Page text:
There is interest in increasing production of protein crops in Europe, with soybean being a prime candidate. However, soybean is currently not widely cultivated in Northern Europe, so there is little information to guide management and line selection.
A new study published in in silico Plants by researchers from Institut Polytechnique UniLaSalle in France evaluated soybean adaptation to Northern European regions using crop growth modeling.
First, they grew soybean in northern France so growth and development data could be gathered. This data was used to calibrate the existing CROPGRO-soybean model. CROPGRO simulations were performed for two sites representing contrasting environments representative of maritime European climate under different water regimes and planting dates. This stimulation allowed them to identify the main yield-limiting factors.
Soybean is sensitive to water deficit from vegetative to grain filling period. Accordingly, adding irrigation at grain filling period was predicted to increase yield potential to the level of non-water limited scenarios. Additionally, low daytime temperatures during the growing season were predicted to have a negative impact on yield.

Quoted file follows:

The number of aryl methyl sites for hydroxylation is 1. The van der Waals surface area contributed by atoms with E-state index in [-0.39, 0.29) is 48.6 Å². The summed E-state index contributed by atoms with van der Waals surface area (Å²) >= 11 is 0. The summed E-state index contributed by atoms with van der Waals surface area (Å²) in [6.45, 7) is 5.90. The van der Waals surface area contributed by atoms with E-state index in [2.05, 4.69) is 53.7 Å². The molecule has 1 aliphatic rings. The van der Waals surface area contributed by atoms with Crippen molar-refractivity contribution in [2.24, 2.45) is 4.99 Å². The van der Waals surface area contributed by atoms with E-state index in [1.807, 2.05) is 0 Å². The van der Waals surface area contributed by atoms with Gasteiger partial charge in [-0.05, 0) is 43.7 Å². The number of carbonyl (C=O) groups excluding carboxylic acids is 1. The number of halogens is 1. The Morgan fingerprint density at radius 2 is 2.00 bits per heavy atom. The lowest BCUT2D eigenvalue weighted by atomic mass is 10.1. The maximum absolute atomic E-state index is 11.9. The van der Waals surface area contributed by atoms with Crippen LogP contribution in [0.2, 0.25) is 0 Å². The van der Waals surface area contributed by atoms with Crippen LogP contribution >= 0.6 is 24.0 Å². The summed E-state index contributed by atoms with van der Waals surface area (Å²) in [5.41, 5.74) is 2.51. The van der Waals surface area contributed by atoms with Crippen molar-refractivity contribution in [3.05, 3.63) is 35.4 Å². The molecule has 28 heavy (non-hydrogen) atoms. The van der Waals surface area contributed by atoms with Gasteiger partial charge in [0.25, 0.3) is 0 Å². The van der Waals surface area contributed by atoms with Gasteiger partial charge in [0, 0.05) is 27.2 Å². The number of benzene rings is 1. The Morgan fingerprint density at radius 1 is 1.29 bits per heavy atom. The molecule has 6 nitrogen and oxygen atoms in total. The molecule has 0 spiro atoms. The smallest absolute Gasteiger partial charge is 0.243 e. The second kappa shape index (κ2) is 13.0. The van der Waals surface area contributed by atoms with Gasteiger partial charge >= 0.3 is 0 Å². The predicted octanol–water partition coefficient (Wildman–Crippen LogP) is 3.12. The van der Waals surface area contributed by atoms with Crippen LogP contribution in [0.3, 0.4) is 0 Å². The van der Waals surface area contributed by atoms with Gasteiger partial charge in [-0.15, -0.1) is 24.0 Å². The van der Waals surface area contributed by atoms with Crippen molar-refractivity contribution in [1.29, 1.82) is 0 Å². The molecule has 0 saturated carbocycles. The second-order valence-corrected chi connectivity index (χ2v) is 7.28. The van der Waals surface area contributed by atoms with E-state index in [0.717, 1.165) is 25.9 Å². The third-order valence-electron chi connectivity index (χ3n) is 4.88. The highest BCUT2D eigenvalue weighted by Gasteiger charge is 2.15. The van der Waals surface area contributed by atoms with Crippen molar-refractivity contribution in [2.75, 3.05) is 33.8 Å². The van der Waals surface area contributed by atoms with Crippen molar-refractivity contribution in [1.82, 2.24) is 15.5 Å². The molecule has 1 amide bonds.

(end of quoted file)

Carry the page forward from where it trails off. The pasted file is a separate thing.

The researchers found additional variability in yield that was not attributable to water availability. “A tentative explanation is proposed by deriving environmental covariates from the model. The analysis confirmed the importance of precipitation amount (optimum around 200 mm) and duration (optimum around 60 days) of the flowering to physiological maturity period under rainfed conditions,” says lead author Professor Guénolé Boulch.
This research can help develop management strategies to maximize yields and help identify traits of importance for breeding, which will improve crop adaptation for Northern Europe.